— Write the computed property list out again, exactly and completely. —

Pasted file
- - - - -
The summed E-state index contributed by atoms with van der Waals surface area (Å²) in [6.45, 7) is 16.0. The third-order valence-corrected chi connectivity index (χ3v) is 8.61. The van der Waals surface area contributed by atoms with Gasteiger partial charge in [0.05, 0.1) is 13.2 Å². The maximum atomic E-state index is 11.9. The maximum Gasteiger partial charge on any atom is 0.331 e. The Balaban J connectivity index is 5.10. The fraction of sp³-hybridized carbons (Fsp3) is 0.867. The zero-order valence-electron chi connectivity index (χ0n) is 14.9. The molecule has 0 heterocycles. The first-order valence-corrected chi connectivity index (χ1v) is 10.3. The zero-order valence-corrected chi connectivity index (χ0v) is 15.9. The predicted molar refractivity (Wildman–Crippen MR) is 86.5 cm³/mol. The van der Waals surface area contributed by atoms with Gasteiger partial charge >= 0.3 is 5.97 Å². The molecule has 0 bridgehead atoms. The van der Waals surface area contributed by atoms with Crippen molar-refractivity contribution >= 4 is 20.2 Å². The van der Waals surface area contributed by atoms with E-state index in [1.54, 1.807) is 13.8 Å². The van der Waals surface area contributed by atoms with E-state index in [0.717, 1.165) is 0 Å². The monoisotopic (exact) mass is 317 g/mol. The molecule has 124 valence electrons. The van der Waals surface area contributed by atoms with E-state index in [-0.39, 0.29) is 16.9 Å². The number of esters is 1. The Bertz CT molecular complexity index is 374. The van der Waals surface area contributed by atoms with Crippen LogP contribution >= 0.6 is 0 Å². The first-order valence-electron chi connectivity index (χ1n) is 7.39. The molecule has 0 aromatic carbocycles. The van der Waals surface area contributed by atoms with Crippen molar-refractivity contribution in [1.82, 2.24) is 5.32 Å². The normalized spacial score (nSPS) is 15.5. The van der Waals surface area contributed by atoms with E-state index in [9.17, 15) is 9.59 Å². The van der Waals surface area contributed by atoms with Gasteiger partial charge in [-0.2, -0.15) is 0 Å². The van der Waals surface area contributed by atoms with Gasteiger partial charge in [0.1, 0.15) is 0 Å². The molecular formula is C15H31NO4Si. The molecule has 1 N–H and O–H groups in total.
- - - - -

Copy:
The summed E-state index contributed by atoms with van der Waals surface area (Å²) in [6.45, 7) is 16.0. The third-order valence-corrected chi connectivity index (χ3v) is 8.61. The van der Waals surface area contributed by atoms with Gasteiger partial charge in [0.05, 0.1) is 13.2 Å². The maximum atomic E-state index is 11.9. The maximum Gasteiger partial charge on any atom is 0.331 e. The Balaban J connectivity index is 5.10. The fraction of sp³-hybridized carbons (Fsp3) is 0.867. The zero-order valence-electron chi connectivity index (χ0n) is 14.9. The molecule has 0 heterocycles. The first-order valence-corrected chi connectivity index (χ1v) is 10.3. The zero-order valence-corrected chi connectivity index (χ0v) is 15.9. The predicted molar refractivity (Wildman–Crippen MR) is 86.5 cm³/mol. The van der Waals surface area contributed by atoms with Gasteiger partial charge >= 0.3 is 5.97 Å². The molecule has 0 bridgehead atoms. The van der Waals surface area contributed by atoms with Crippen molar-refractivity contribution >= 4 is 20.2 Å². The van der Waals surface area contributed by atoms with E-state index in [1.54, 1.807) is 13.8 Å². The van der Waals surface area contributed by atoms with E-state index in [0.717, 1.165) is 0 Å². The monoisotopic (exact) mass is 317 g/mol. The molecule has 124 valence electrons. The van der Waals surface area contributed by atoms with E-state index in [-0.39, 0.29) is 16.9 Å². The number of esters is 1. The Bertz CT molecular complexity index is 374. The van der Waals surface area contributed by atoms with Crippen LogP contribution >= 0.6 is 0 Å². The first-order valence-electron chi connectivity index (χ1n) is 7.39. The molecule has 0 aromatic carbocycles. The van der Waals surface area contributed by atoms with Crippen molar-refractivity contribution in [1.82, 2.24) is 5.32 Å². The normalized spacial score (nSPS) is 15.5. The van der Waals surface area contributed by atoms with E-state index in [9.17, 15) is 9.59 Å². The van der Waals surface area contributed by atoms with Gasteiger partial charge in [-0.2, -0.15) is 0 Å². The van der Waals surface area contributed by atoms with Gasteiger partial charge in [0.1, 0.15) is 0 Å². The molecular formula is C15H31NO4Si. The molecule has 1 N–H and O–H groups in total.